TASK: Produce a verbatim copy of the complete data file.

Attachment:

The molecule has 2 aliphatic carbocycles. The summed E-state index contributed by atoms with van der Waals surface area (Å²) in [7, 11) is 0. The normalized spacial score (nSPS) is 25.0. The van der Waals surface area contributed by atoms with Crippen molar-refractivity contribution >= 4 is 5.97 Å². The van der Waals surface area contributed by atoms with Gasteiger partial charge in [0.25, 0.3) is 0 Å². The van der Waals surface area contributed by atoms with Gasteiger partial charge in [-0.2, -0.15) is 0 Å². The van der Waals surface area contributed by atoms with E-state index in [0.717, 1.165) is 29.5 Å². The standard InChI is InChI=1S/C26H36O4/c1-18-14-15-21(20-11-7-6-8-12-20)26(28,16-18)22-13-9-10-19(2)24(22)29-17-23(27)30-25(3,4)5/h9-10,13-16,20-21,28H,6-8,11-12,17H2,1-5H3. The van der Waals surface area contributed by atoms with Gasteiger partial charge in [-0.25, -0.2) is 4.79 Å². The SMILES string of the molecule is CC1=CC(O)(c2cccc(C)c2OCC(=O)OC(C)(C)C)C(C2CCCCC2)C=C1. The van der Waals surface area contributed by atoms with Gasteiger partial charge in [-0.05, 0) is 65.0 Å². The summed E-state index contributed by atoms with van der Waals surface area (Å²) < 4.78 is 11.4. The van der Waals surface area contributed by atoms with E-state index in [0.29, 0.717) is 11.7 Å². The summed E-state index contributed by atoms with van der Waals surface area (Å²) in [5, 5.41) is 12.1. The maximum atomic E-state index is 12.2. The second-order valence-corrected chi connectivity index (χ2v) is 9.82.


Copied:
The molecule has 2 aliphatic carbocycles. The summed E-state index contributed by atoms with van der Waals surface area (Å²) in [7, 11) is 0. The normalized spacial score (nSPS) is 25.0. The van der Waals surface area contributed by atoms with Crippen molar-refractivity contribution >= 4 is 5.97 Å². The van der Waals surface area contributed by atoms with Gasteiger partial charge in [0.25, 0.3) is 0 Å². The van der Waals surface area contributed by atoms with Gasteiger partial charge in [-0.2, -0.15) is 0 Å². The van der Waals surface area contributed by atoms with E-state index in [0.717, 1.165) is 29.5 Å². The standard InChI is InChI=1S/C26H36O4/c1-18-14-15-21(20-11-7-6-8-12-20)26(28,16-18)22-13-9-10-19(2)24(22)29-17-23(27)30-25(3,4)5/h9-10,13-16,20-21,28H,6-8,11-12,17H2,1-5H3. The van der Waals surface area contributed by atoms with Gasteiger partial charge in [-0.25, -0.2) is 4.79 Å². The SMILES string of the molecule is CC1=CC(O)(c2cccc(C)c2OCC(=O)OC(C)(C)C)C(C2CCCCC2)C=C1. The van der Waals surface area contributed by atoms with Gasteiger partial charge in [-0.05, 0) is 65.0 Å². The summed E-state index contributed by atoms with van der Waals surface area (Å²) < 4.78 is 11.4. The van der Waals surface area contributed by atoms with E-state index in [0.29, 0.717) is 11.7 Å². The summed E-state index contributed by atoms with van der Waals surface area (Å²) in [5, 5.41) is 12.1. The maximum atomic E-state index is 12.2. The second-order valence-corrected chi connectivity index (χ2v) is 9.82.